This is bad for victims, it’s bad for workplace morale as a whole, and it’s bad for owners and managers, who rely on hardworking staff being on their game to make their businesses run smoothly. That’s why…
4. Owners and managers should put policies in place to protect workers and their business.
Even large restaurant groups don’t always have human resources departments, and at a small BYO, for example, HR is unheard of. But even a small restaurant can have a policy in place to make explicit the kind of behavior that’s not tolerated and create a process to resolve conflicts, even if they involve management.
Sojourn Philly, the restaurant group that owns Jet, Rex 1516, and Cafe Ynez, is ahead of the curve on this. Six years ago, the owners brought on industry vet Heather Rodkey as a consultant with an eye to developing a comprehensive policy that would protect staff and promote a harassment-free company culture; today, she’s director of operations and Rex 1516’s GM. Staffers can escalate complaints up the chain of command above their direct managers so that management can be held accountable, too. There’s also a policy in place to protect workers from customers who may engage in harassing behavior, so that even a lucrative regular who’s out of line will get kicked to the curb by management.
Several Rex 1516 staffers at the training mentioned that they wouldn’t have felt comfortable reporting harassment by fellow staffers or customers at any of their past restaurant jobs, but that Sojourn’s company culture and policies — that in the case of harassing behavior, the customer is not always right — helps them feel protected from guests who might abuse a position of power over the staffer serving their table or pouring their drinks.
5. …And those policies need to be strictly enforced.
Despite the fact that open secrets about high-profile alleged serial harassers and rapists in the restaurant industry are finally coming out publicly, there are still barriers to reporting harassment — which is why a good anti-harassment policy will encourage staffers to come forward when instances of harassment or sexual violence occur.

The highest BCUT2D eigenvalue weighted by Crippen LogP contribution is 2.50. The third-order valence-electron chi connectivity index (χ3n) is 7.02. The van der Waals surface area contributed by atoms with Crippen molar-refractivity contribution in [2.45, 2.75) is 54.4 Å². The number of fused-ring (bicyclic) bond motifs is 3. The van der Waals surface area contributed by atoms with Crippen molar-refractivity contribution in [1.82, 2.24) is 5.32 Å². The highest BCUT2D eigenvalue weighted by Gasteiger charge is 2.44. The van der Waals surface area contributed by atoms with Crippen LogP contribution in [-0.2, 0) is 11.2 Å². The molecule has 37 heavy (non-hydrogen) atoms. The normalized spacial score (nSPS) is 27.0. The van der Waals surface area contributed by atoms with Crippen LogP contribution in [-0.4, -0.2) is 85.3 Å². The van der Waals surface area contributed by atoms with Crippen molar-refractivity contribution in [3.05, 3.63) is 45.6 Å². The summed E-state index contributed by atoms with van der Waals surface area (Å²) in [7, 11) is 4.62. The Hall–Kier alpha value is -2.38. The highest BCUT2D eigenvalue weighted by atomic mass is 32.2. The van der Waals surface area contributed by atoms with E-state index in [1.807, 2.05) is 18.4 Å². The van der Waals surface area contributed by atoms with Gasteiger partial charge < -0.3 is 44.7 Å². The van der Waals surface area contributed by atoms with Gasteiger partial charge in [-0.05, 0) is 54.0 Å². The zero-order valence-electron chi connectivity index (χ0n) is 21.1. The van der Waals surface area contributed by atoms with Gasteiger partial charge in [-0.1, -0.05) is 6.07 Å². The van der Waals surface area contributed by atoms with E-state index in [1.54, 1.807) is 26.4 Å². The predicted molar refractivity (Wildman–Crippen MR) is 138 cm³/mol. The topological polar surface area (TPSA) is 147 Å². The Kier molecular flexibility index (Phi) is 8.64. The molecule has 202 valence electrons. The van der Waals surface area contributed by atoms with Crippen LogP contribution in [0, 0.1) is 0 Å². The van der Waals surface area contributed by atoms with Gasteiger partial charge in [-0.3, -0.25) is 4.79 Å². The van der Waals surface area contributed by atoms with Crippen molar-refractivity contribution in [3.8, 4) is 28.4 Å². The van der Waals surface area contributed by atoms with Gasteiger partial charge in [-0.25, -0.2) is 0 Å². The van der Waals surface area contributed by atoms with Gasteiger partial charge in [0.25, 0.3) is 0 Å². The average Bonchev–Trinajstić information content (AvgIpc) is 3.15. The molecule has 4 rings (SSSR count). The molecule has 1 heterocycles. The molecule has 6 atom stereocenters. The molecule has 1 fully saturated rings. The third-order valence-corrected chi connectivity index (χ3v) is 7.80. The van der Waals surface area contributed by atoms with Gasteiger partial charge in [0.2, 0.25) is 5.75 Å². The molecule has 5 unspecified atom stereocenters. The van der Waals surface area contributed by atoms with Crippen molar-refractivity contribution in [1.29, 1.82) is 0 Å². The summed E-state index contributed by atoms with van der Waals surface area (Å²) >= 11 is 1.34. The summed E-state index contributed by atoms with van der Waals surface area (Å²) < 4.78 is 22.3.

“If employers do not encourage reporting, employees try to ignore [harassment], they put up with it, they are afraid of being publicly humiliated, they don’t want to be the ones saying something about it,” said Nicastro. “But the consequences of this silence are still there, affecting their work performance and reducing their productivity, [with employees] taking days off because there’s a situation that is really upsetting and that probably won’t be fixed.”
A toxic work environment isn’t just bad for the workers who have to deal with it every day to make a living — it’s bad for employers, too. Luckily…
6. It’s not as hard to implement anti-harassment training and policies as you might think.
Restaurant managers don’t need another item on their to-do list — the busy, high-pressure pace of the industry is part of why many businesses don’t have an anti-harassment policy or hold trainings around sexual harassment in the first place. But CRSH is here to help — in fact, they’ll come to your workplace and train your team for free.
“When restaurants understand how useful this training could be for their staff, they just need to talk to us and schedule a training,” said Nicastro. “One [owner] told us that right after the training, they could already appreciate subtle changes in behavior.”
CRSH’s next goal is to raise funds so that restaurant staffers can be trained and paid to run industry trainings themselves — further supporting the workers at the center of this effort and helping to create trust between restaurant staffers and trainers, who will have experienced similar issues in the workplace.
Managers and owners interested in setting up a CRSH training at their restaurant — and restaurant workers who have experienced harassment in the workplace — can get in touch with CRSH by calling 267-571-6720 or emailing email@example.com.
by Alex Jones
May 30, 2018